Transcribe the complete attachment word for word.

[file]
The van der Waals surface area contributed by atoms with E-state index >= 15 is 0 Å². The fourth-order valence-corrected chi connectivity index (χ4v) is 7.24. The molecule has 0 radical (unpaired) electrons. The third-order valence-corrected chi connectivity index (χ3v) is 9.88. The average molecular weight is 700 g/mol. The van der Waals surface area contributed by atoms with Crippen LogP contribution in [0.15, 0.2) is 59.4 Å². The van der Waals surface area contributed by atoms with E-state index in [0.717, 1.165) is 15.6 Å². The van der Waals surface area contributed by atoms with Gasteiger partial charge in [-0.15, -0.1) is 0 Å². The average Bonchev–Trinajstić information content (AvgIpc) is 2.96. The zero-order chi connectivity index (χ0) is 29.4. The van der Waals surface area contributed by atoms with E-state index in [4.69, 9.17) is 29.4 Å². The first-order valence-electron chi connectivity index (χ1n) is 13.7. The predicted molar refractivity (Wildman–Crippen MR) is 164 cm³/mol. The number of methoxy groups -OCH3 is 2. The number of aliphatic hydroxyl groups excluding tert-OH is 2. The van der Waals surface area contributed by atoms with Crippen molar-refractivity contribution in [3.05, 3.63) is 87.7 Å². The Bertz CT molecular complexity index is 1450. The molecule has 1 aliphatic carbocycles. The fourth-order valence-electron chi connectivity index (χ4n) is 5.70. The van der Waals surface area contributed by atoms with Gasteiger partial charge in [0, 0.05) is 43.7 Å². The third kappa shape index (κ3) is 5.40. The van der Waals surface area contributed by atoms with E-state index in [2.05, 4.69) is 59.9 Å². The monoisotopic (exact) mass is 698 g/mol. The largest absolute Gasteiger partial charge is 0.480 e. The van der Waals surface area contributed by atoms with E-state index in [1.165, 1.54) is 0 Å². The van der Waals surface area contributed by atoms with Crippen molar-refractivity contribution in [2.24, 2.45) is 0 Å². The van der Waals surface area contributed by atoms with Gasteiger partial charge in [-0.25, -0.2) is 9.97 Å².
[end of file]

The van der Waals surface area contributed by atoms with E-state index >= 15 is 0 Å². The fourth-order valence-corrected chi connectivity index (χ4v) is 7.24. The molecule has 0 radical (unpaired) electrons. The third-order valence-corrected chi connectivity index (χ3v) is 9.88. The average molecular weight is 700 g/mol. The van der Waals surface area contributed by atoms with Crippen LogP contribution in [0.15, 0.2) is 59.4 Å². The van der Waals surface area contributed by atoms with E-state index in [0.717, 1.165) is 15.6 Å². The van der Waals surface area contributed by atoms with Gasteiger partial charge in [-0.15, -0.1) is 0 Å². The average Bonchev–Trinajstić information content (AvgIpc) is 2.96. The zero-order chi connectivity index (χ0) is 29.4. The van der Waals surface area contributed by atoms with E-state index in [4.69, 9.17) is 29.4 Å². The first-order valence-electron chi connectivity index (χ1n) is 13.7. The predicted molar refractivity (Wildman–Crippen MR) is 164 cm³/mol. The number of methoxy groups -OCH3 is 2. The number of aliphatic hydroxyl groups excluding tert-OH is 2. The van der Waals surface area contributed by atoms with Crippen molar-refractivity contribution in [3.05, 3.63) is 87.7 Å². The Bertz CT molecular complexity index is 1450. The molecule has 1 aliphatic carbocycles. The fourth-order valence-electron chi connectivity index (χ4n) is 5.70. The van der Waals surface area contributed by atoms with Gasteiger partial charge in [0, 0.05) is 43.7 Å². The third kappa shape index (κ3) is 5.40. The van der Waals surface area contributed by atoms with E-state index in [2.05, 4.69) is 59.9 Å². The monoisotopic (exact) mass is 698 g/mol. The largest absolute Gasteiger partial charge is 0.480 e. The van der Waals surface area contributed by atoms with E-state index in [1.165, 1.54) is 0 Å². The van der Waals surface area contributed by atoms with Crippen molar-refractivity contribution in [2.24, 2.45) is 0 Å². The van der Waals surface area contributed by atoms with Gasteiger partial charge in [-0.25, -0.2) is 9.97 Å².